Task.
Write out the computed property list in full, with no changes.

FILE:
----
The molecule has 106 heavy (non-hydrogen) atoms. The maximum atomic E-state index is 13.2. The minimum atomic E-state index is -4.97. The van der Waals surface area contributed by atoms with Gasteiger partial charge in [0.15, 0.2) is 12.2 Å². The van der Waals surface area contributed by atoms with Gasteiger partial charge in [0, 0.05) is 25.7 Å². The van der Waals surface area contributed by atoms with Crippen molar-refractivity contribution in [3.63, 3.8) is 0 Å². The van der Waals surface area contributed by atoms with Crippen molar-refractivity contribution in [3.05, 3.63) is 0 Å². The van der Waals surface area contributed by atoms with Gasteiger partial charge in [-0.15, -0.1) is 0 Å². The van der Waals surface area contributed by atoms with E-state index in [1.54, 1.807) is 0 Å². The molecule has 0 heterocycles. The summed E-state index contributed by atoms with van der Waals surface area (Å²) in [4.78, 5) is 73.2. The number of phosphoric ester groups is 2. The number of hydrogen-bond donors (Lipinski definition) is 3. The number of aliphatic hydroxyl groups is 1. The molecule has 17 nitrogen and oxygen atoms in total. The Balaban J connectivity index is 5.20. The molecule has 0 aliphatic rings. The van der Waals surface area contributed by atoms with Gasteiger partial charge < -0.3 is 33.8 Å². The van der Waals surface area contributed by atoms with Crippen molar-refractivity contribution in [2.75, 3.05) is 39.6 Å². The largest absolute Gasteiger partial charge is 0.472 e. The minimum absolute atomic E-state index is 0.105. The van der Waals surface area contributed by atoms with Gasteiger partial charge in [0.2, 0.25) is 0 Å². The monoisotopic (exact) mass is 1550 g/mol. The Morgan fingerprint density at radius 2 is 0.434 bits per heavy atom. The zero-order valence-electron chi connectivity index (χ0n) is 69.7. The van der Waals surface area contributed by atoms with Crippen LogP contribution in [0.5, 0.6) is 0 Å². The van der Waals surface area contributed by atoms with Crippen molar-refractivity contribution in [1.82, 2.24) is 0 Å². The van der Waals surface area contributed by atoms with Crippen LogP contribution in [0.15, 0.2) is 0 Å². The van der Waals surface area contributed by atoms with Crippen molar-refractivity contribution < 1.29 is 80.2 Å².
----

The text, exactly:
The molecule has 106 heavy (non-hydrogen) atoms. The maximum atomic E-state index is 13.2. The minimum atomic E-state index is -4.97. The van der Waals surface area contributed by atoms with Gasteiger partial charge in [0.15, 0.2) is 12.2 Å². The van der Waals surface area contributed by atoms with Gasteiger partial charge in [0, 0.05) is 25.7 Å². The van der Waals surface area contributed by atoms with Crippen molar-refractivity contribution in [3.63, 3.8) is 0 Å². The van der Waals surface area contributed by atoms with Crippen molar-refractivity contribution in [3.05, 3.63) is 0 Å². The van der Waals surface area contributed by atoms with Gasteiger partial charge in [-0.15, -0.1) is 0 Å². The van der Waals surface area contributed by atoms with E-state index in [1.54, 1.807) is 0 Å². The molecule has 0 heterocycles. The summed E-state index contributed by atoms with van der Waals surface area (Å²) in [4.78, 5) is 73.2. The number of phosphoric ester groups is 2. The number of hydrogen-bond donors (Lipinski definition) is 3. The number of aliphatic hydroxyl groups is 1. The molecule has 17 nitrogen and oxygen atoms in total. The Balaban J connectivity index is 5.20. The molecule has 0 aliphatic rings. The van der Waals surface area contributed by atoms with Gasteiger partial charge < -0.3 is 33.8 Å². The van der Waals surface area contributed by atoms with Crippen molar-refractivity contribution in [2.75, 3.05) is 39.6 Å². The largest absolute Gasteiger partial charge is 0.472 e. The minimum absolute atomic E-state index is 0.105. The van der Waals surface area contributed by atoms with Gasteiger partial charge in [0.2, 0.25) is 0 Å². The monoisotopic (exact) mass is 1550 g/mol. The Morgan fingerprint density at radius 2 is 0.434 bits per heavy atom. The zero-order valence-electron chi connectivity index (χ0n) is 69.7. The van der Waals surface area contributed by atoms with Crippen LogP contribution in [0.5, 0.6) is 0 Å². The van der Waals surface area contributed by atoms with Crippen molar-refractivity contribution in [1.82, 2.24) is 0 Å². The van der Waals surface area contributed by atoms with Crippen LogP contribution in [0.15, 0.2) is 0 Å². The van der Waals surface area contributed by atoms with Crippen molar-refractivity contribution < 1.29 is 80.2 Å².